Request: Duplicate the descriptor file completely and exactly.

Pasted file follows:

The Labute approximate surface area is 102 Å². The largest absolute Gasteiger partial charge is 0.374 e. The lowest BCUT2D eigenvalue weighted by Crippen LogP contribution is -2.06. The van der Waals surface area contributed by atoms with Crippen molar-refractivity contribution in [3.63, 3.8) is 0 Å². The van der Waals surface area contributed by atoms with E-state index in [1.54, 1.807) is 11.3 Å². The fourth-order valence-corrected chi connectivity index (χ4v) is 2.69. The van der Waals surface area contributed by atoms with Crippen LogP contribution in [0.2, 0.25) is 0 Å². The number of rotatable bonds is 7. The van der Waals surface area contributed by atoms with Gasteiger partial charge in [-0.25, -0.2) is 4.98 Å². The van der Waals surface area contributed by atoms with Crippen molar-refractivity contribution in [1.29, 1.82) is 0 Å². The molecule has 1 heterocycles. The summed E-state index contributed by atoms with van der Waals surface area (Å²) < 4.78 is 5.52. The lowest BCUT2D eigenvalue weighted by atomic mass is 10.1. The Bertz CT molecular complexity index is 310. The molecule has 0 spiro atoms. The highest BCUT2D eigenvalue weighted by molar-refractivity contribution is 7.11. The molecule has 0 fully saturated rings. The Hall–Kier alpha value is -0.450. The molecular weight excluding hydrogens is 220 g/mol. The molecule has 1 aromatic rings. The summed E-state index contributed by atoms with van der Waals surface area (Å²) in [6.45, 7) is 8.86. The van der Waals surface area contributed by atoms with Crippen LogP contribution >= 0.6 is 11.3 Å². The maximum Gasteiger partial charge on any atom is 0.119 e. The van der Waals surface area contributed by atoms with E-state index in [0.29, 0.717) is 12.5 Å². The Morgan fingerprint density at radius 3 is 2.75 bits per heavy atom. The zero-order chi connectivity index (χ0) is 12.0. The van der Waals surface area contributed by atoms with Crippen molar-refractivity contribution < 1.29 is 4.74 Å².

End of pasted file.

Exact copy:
The Labute approximate surface area is 102 Å². The largest absolute Gasteiger partial charge is 0.374 e. The lowest BCUT2D eigenvalue weighted by Crippen LogP contribution is -2.06. The van der Waals surface area contributed by atoms with Crippen molar-refractivity contribution in [3.63, 3.8) is 0 Å². The van der Waals surface area contributed by atoms with E-state index in [1.54, 1.807) is 11.3 Å². The fourth-order valence-corrected chi connectivity index (χ4v) is 2.69. The van der Waals surface area contributed by atoms with Crippen LogP contribution in [0.2, 0.25) is 0 Å². The number of rotatable bonds is 7. The van der Waals surface area contributed by atoms with Gasteiger partial charge in [-0.25, -0.2) is 4.98 Å². The van der Waals surface area contributed by atoms with Crippen molar-refractivity contribution in [1.29, 1.82) is 0 Å². The molecule has 1 heterocycles. The summed E-state index contributed by atoms with van der Waals surface area (Å²) < 4.78 is 5.52. The lowest BCUT2D eigenvalue weighted by atomic mass is 10.1. The Bertz CT molecular complexity index is 310. The molecule has 0 spiro atoms. The highest BCUT2D eigenvalue weighted by molar-refractivity contribution is 7.11. The molecule has 0 fully saturated rings. The Hall–Kier alpha value is -0.450. The molecular weight excluding hydrogens is 220 g/mol. The molecule has 1 aromatic rings. The summed E-state index contributed by atoms with van der Waals surface area (Å²) in [6.45, 7) is 8.86. The van der Waals surface area contributed by atoms with Crippen LogP contribution >= 0.6 is 11.3 Å². The maximum Gasteiger partial charge on any atom is 0.119 e. The van der Waals surface area contributed by atoms with E-state index in [0.29, 0.717) is 12.5 Å². The Morgan fingerprint density at radius 3 is 2.75 bits per heavy atom. The zero-order chi connectivity index (χ0) is 12.0. The van der Waals surface area contributed by atoms with Crippen molar-refractivity contribution < 1.29 is 4.74 Å².